Wednesday, October 11, 2006

I wish I had seen it!


Robert Ward travels all over the world in search of meteorites. Now he’s in eastern El Paso County looking for meteorites that were part of a meteor seen above Colorado on Oct. 1. He travels with samples of real meteorites — unusual black rocks, most of which are magnetic — to educate people on what to look for when meteorite hunting. (JERILEE BENNETT, THE GAZETTE)

1. Sunday Oct. 1, a large meteor entered the Earth’s atmosphere about 11:15 p.m. over Tucson at about 21,000 mph. 2. Over Alamosa, the object began to break into pieces. 3. The main meteor broke into four pieces over Westcliffe. 4. Those four pieces broke into eight to 15 pieces about eight miles east of Cañon City. 5. The fragments were about 25 miles high when over the Colorado Springs area. 6. The surviving fragments should have landed between Penrose and Ellicott and could be strewn in a field 10 to 15 miles long.



Imagine searching for marblesize rocks in a 50-mile strip between Penrose and Ellicott.

That’s essentially what meteorite hunter and collector Robert Ward was doing Tuesday.

One of the brightest meteors reported in recent years slowdanced across Arizona, New Mexico and Colorado the night of Oct. 1, possibly dropping meteorites toward the tail end of its trip.

Ward said he has chased fireballs worldwide for 20 years, and that this is the most impressive.

“This one traveled amazingly far, amazingly low, and amazingly slowly,” he said. “It was a very big, very bright fireball seen by a lot of people.”

Jeff and Pam Holmberg are two who watched it come to Earth.

The husband and wife were watching television in their house north of Westcliffe when Jeff looked out the window and saw the fireball over the Sangre de Cristo mountain range.

“I started hootin’ and hollerin’ and she came out of the chair like a shot,” Jeff Holmberg said.

He and his wife ran outside in time to see the main fireball break into three or four pieces. Jeff Holmberg scrambled up a ladder to the roof and watched the meteor pieces disappear into the northeast horizon toward Colorado Springs.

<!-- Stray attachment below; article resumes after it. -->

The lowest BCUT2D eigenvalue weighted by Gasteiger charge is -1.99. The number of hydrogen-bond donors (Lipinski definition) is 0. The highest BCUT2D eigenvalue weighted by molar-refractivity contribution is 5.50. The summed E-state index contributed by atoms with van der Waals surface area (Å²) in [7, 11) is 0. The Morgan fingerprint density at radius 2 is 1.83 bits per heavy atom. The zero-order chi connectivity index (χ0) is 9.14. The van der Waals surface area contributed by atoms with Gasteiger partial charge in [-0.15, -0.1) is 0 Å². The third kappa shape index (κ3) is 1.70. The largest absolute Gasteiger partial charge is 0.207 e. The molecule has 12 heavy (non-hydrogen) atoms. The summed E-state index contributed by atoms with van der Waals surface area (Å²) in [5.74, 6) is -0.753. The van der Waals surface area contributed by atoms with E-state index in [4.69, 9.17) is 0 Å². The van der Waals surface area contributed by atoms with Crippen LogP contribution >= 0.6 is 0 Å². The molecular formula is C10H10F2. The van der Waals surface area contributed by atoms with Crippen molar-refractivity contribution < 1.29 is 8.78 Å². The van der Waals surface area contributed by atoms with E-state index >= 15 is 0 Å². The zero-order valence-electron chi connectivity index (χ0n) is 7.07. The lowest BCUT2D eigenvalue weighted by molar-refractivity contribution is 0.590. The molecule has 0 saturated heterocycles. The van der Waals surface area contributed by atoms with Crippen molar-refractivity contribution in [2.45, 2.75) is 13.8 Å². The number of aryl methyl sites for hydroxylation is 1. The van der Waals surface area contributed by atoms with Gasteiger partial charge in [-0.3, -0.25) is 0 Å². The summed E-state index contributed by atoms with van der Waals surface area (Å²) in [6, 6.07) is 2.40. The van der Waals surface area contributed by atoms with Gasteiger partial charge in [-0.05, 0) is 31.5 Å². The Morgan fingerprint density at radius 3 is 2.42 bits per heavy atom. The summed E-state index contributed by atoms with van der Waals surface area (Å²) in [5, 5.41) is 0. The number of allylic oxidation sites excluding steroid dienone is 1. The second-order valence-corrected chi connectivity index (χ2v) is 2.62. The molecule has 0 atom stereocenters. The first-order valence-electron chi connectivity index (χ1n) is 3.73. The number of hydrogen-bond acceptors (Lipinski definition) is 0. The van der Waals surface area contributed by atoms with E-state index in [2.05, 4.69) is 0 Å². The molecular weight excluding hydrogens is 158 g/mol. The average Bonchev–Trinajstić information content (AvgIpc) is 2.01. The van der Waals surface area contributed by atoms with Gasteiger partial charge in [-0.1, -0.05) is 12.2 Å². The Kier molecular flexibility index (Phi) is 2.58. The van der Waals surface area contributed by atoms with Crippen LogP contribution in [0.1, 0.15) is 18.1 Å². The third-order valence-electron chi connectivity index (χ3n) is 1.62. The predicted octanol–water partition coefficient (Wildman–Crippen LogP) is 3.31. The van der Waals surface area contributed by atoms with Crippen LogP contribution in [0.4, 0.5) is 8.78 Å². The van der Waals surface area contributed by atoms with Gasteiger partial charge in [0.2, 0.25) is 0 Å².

“It was a big, bright light with a smoke trail behind it,” he said.

“It was just incredible how close it seemed,” Pam Holmberg said. “It was floating across, so bright, it seemed like you could just reach out and touch it.”

Eyewitnesses and cameras that capture the whole sky in Colorado, New Mexico and Arizona caught the fireball at 11:16 p.m. Oct. 1, said Chris Peterson, an astronomer and a researcher at the Denver Museum of Nature and Science.

Witnesses also reported hearing the sonic boom, a sound similar to thunder. The sonic boom is heard several minutes after the fireball is seen because it takes sound that long to travel to Earth from more than 20 miles in the air, Peterson said.

The fireball traveled generally southwest to northeast, beginning northeast of Phoenix, cutting across northwest New Mexico and ending east of Colorado Springs.

It was captured by sky cameras at the Guffey School and at Cloudbait Observatory north of Guffey, which Peterson runs, as well as sky cameras in New Mexico.

The full flight possibly lasted 45 seconds — an eternity for a meteor, Peterson said.

“It was very, very long,” he said. “It was going about as slow as a meteor gets. To see a meteor that goes on for more than half a minute is remarkable.”